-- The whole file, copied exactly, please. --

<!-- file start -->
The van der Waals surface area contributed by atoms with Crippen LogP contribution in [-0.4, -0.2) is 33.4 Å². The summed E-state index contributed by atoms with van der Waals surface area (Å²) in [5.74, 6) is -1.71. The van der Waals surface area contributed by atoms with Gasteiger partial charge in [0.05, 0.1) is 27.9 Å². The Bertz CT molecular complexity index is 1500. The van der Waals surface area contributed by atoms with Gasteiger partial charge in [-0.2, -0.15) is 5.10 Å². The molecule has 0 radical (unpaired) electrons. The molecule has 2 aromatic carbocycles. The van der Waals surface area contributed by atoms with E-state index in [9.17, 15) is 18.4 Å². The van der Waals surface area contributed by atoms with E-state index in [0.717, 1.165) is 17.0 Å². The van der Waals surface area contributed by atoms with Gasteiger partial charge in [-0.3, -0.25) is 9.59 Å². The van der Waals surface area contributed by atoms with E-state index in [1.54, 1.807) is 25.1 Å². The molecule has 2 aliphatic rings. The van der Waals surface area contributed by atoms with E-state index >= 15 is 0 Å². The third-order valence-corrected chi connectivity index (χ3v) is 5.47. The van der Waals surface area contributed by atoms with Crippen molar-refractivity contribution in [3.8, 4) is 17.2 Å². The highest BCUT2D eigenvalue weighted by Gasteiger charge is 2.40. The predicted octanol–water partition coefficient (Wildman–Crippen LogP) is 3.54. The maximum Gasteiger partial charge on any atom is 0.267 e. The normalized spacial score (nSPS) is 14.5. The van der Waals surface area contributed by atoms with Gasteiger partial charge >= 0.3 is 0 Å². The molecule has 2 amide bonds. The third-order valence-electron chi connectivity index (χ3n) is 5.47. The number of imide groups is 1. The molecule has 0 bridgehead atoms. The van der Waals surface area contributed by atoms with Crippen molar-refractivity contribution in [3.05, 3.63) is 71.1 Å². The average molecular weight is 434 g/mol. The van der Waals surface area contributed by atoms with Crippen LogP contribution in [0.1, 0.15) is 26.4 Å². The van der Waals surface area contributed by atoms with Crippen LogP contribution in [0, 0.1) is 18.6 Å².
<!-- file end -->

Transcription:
The van der Waals surface area contributed by atoms with Crippen LogP contribution in [-0.4, -0.2) is 33.4 Å². The summed E-state index contributed by atoms with van der Waals surface area (Å²) in [5.74, 6) is -1.71. The van der Waals surface area contributed by atoms with Gasteiger partial charge in [0.05, 0.1) is 27.9 Å². The Bertz CT molecular complexity index is 1500. The van der Waals surface area contributed by atoms with Gasteiger partial charge in [-0.2, -0.15) is 5.10 Å². The molecule has 0 radical (unpaired) electrons. The molecule has 2 aromatic carbocycles. The van der Waals surface area contributed by atoms with E-state index in [9.17, 15) is 18.4 Å². The van der Waals surface area contributed by atoms with E-state index in [0.717, 1.165) is 17.0 Å². The van der Waals surface area contributed by atoms with Gasteiger partial charge in [-0.3, -0.25) is 9.59 Å². The van der Waals surface area contributed by atoms with E-state index in [1.54, 1.807) is 25.1 Å². The molecule has 2 aliphatic rings. The van der Waals surface area contributed by atoms with E-state index >= 15 is 0 Å². The third-order valence-corrected chi connectivity index (χ3v) is 5.47. The van der Waals surface area contributed by atoms with Crippen molar-refractivity contribution in [3.8, 4) is 17.2 Å². The highest BCUT2D eigenvalue weighted by Gasteiger charge is 2.40. The predicted octanol–water partition coefficient (Wildman–Crippen LogP) is 3.54. The maximum Gasteiger partial charge on any atom is 0.267 e. The normalized spacial score (nSPS) is 14.5. The van der Waals surface area contributed by atoms with Gasteiger partial charge >= 0.3 is 0 Å². The molecule has 2 amide bonds. The third-order valence-electron chi connectivity index (χ3n) is 5.47. The number of imide groups is 1. The molecule has 0 bridgehead atoms. The van der Waals surface area contributed by atoms with Crippen molar-refractivity contribution in [3.05, 3.63) is 71.1 Å². The average molecular weight is 434 g/mol. The van der Waals surface area contributed by atoms with Crippen LogP contribution in [0.1, 0.15) is 26.4 Å². The van der Waals surface area contributed by atoms with Crippen LogP contribution in [0, 0.1) is 18.6 Å².